Mental Health Bulletin, Annual Report From MHMDS Returns, England - 2012-13
This annual report relates to data extracted from Mental Health Minimum Data Set (MHMDS) for activity undertaken within the financial year 2012-13.
The publication for 2012-13 was produced from a single file compiled by the Health and Social Care Information Centre (HSCIC) from the quarterly submissions (2012-13 data). This uses a new, centrally derived, unique Spell ID to link patient spells across these quarters.
We have, for this publication, designed a process for compiling a cumulative annual file, which removes the duplication of episodic data that occurs across (and sometimes within) quarterly submissions. From April 2013, MHMDS (v 4.1) has been published monthly and this data will be linked using the unique Spell ID to create an annual file for this data for 2013-14 reporting.
Quarterly analyses and associated data quality measures for 2012/13 have already been released as quarterly publications and include different measures to this annual report.
In addition to the standard annual outputs, this year’s report includes a special topic focusing on ‘self-harm’ which utilises the linkage work undertaken by the HSCIC between Hospital Episode Statistics (HES) and MHMDS. We know there is a lot of interest in this linked dataset and our special feature provides specific analysis of the underlying data.
- There were nearly 1.6 million (1,590,332) people in contact with specialist mental health services in 2012/13, a decrease of 16,821 (from 1,607,153) in 2011/12
- Over 1.5 million (1,567,2111) people were in contact with specialist mental health services (aged 18 and over) in 2012/13 and the rate of access to services is 3,761 per 100,000 population (approximately one person in 27 in England), this was similar to last year (2011/12).
- The largest age group (10 year age bands) are those aged 40-49 who represent 16.0 per cent (254,017) of all mental health service users; the next largest group are those people aged 80-89 who represent 15.5 per cent (246,333) of all service users.
- Females aged 90 or over are most likely to be a service user as a proportion of their overall population (16,827 per 100,000, or around 1 in 6 of their respective population).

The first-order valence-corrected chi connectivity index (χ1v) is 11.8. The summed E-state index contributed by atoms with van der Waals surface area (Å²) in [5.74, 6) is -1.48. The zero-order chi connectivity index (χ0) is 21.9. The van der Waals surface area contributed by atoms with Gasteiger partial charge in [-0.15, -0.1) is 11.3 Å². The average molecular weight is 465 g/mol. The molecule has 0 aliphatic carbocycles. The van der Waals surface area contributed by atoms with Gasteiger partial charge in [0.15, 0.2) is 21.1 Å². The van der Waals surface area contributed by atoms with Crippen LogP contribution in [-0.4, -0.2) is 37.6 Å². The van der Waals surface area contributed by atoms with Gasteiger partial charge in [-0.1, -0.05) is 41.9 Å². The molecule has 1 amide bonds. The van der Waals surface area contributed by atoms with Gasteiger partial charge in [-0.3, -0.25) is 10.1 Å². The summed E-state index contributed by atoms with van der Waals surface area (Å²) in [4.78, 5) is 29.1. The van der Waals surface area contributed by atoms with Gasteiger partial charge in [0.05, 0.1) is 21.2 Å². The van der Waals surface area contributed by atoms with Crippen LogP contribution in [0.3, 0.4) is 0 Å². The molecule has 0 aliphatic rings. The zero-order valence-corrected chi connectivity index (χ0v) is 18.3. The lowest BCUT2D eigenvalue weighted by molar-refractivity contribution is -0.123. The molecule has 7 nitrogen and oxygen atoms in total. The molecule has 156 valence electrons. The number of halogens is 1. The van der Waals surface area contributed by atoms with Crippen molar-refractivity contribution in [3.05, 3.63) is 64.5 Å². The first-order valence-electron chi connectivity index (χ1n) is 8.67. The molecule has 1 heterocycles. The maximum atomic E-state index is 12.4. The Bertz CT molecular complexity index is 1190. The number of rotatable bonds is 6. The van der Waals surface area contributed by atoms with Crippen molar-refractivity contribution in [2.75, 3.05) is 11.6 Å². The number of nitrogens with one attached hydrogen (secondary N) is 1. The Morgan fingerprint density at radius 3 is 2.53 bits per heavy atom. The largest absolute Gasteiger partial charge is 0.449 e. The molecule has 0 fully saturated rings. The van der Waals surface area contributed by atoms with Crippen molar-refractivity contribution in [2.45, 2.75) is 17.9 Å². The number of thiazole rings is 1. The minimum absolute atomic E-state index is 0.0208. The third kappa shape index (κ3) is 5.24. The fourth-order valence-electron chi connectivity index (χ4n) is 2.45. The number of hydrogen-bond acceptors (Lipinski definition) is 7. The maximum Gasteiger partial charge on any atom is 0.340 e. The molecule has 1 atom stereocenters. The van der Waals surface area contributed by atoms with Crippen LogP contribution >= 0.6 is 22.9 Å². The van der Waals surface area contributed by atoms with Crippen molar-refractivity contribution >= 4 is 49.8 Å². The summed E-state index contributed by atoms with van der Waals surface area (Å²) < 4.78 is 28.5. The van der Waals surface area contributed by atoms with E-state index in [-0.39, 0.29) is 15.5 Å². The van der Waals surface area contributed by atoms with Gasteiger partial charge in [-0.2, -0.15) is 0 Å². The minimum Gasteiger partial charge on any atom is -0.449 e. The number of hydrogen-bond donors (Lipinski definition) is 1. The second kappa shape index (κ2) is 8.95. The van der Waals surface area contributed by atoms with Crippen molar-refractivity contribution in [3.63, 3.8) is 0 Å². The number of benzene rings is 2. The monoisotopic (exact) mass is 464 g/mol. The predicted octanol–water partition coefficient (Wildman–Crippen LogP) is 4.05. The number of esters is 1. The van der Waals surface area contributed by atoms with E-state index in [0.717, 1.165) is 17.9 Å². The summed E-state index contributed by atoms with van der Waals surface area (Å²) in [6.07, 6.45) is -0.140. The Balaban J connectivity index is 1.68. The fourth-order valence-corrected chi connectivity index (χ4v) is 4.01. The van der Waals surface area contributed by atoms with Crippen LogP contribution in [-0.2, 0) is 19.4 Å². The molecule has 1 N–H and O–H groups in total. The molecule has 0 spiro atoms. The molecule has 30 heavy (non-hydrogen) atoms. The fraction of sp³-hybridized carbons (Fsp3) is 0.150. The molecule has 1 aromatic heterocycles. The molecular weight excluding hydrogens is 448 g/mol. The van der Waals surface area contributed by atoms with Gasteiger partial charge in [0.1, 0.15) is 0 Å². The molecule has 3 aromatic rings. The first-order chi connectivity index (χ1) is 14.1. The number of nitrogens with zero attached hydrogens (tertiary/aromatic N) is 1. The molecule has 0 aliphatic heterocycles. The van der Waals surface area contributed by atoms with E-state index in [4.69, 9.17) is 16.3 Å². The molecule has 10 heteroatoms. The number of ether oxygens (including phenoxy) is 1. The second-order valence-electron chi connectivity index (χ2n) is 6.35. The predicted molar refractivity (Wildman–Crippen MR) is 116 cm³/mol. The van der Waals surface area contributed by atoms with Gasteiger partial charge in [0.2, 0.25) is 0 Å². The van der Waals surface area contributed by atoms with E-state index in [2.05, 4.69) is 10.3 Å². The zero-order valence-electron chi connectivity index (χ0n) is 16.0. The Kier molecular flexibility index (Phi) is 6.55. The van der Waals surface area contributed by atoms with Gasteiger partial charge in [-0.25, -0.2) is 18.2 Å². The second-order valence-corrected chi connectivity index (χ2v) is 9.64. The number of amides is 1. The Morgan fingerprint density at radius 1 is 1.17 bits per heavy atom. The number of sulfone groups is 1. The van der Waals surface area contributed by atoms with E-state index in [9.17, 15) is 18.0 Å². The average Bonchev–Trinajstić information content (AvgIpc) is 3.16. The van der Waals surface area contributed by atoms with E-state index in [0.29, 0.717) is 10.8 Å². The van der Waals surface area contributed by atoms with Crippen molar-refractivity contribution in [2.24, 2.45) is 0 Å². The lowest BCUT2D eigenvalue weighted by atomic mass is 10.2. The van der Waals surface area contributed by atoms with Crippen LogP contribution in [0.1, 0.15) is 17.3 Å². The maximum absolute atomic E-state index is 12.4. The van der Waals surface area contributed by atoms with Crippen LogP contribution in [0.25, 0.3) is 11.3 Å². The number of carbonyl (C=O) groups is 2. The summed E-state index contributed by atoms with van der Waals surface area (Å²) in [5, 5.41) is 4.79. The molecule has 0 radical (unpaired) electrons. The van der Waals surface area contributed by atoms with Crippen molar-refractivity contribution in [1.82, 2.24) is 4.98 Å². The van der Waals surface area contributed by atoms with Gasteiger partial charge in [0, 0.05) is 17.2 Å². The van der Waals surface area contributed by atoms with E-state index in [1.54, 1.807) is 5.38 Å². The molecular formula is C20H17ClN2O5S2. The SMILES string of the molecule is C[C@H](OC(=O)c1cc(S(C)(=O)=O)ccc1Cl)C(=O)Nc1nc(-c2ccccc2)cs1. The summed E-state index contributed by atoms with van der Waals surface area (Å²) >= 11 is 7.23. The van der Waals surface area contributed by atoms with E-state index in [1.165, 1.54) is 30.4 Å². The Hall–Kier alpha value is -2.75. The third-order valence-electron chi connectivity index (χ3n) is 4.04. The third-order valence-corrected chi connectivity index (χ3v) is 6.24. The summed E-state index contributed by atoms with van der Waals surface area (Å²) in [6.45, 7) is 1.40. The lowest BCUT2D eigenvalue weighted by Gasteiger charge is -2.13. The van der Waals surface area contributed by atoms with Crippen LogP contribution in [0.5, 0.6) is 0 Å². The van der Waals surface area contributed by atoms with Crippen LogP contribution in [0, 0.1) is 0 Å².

- Over a third (35.6 per cent) of people who use specialist mental health services are aged 65 or over (566,209). This is more than double the proportion who are aged 65 or over in the general population (16.3 per cent of people).
- There were 105,224 service users that spent time in hospital (6.6 per cent of all service users) 8.0 per cent of males spent time in hospital, compared with 5.5 per cent of females.
- Of those people who spent time in hospital 45.6 per cent were subject to the Mental Health Act (‘the Act’) at some point in the year. Males aged 18-35 were most likely (56.1 per cent) to be subject to ‘the Act’.
- A special feature in this year’s report looks at a new linked dataset (based on MHMDS and HES2) focusing specifically on self-harm.
- There were 53,273 individual service users, who were also admitted to hospital at least once in the year as a consequence of self-harm in 2012/13
- Nearly half (25,009) were already known to mental health services prior to 2012/13
- There were a total of 76,232 episodes of care that related to self-harm for these service users (an average of 1.4 per individual)
- Nearly a third (25,152) of these inpatient episodes of care are related to intentional self-poisoning using over the counter drugs such as Paracetamol, Aspirin and Ibuprofen.
- There were 225,672 A&E attendances for these service users (those who had been admitted for self-harm within the year), averaging 4.3 A&E attendances (per individual).
1. Those aged 18 or over and where their gender is known
2. HES – Hospital Episode Statistics
Related linksReturn to Find data
Can't find what you need? Please email our Contact Centre for assistance.
You can also Have Your Say about our statistical publications.
- Publications Calendar
- Supporting transparency and open data
- Data quality
- Statement of administrative sources
- Methodological changes
- International statistics
- Aligning statistics to the new health landscape
- Ordering printed materials
- Guide to Confidentiality in Health and Social Care
- Publication strategy
- Adult Social Care Outcomes Framework (ASCOF)
- Hospital Estates and Facilities Statistics
- Indicator Portal
- National Adult Social Care Intelligence Service
- NHS Safety Thermometer
- All tools
- Contact us via 0300 303 5678 or email firstname.lastname@example.org